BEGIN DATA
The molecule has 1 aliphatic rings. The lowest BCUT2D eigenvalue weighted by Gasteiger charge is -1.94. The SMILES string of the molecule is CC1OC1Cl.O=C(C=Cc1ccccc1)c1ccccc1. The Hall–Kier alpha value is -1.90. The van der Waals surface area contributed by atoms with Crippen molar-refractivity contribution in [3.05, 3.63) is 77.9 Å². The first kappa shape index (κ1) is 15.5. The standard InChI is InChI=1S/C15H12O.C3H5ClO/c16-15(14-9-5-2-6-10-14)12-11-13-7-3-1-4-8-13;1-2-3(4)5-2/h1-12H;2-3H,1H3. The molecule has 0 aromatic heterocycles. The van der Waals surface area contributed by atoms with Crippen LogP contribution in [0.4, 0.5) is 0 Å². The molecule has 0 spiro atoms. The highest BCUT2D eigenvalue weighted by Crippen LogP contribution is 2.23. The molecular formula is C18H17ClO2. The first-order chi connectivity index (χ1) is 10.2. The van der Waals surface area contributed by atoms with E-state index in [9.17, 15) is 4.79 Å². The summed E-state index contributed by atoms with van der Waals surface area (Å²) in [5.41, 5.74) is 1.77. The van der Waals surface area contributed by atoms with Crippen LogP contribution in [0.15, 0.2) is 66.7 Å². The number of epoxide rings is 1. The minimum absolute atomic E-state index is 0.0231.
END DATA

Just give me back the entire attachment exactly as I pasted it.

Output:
The molecule has 1 aliphatic rings. The lowest BCUT2D eigenvalue weighted by Gasteiger charge is -1.94. The SMILES string of the molecule is CC1OC1Cl.O=C(C=Cc1ccccc1)c1ccccc1. The Hall–Kier alpha value is -1.90. The van der Waals surface area contributed by atoms with Crippen molar-refractivity contribution in [3.05, 3.63) is 77.9 Å². The first kappa shape index (κ1) is 15.5. The standard InChI is InChI=1S/C15H12O.C3H5ClO/c16-15(14-9-5-2-6-10-14)12-11-13-7-3-1-4-8-13;1-2-3(4)5-2/h1-12H;2-3H,1H3. The molecule has 0 aromatic heterocycles. The van der Waals surface area contributed by atoms with Crippen LogP contribution in [0.4, 0.5) is 0 Å². The molecule has 0 spiro atoms. The highest BCUT2D eigenvalue weighted by Crippen LogP contribution is 2.23. The molecular formula is C18H17ClO2. The first-order chi connectivity index (χ1) is 10.2. The van der Waals surface area contributed by atoms with E-state index in [9.17, 15) is 4.79 Å². The summed E-state index contributed by atoms with van der Waals surface area (Å²) in [5.41, 5.74) is 1.77. The van der Waals surface area contributed by atoms with Crippen LogP contribution in [0.15, 0.2) is 66.7 Å². The number of epoxide rings is 1. The minimum absolute atomic E-state index is 0.0231.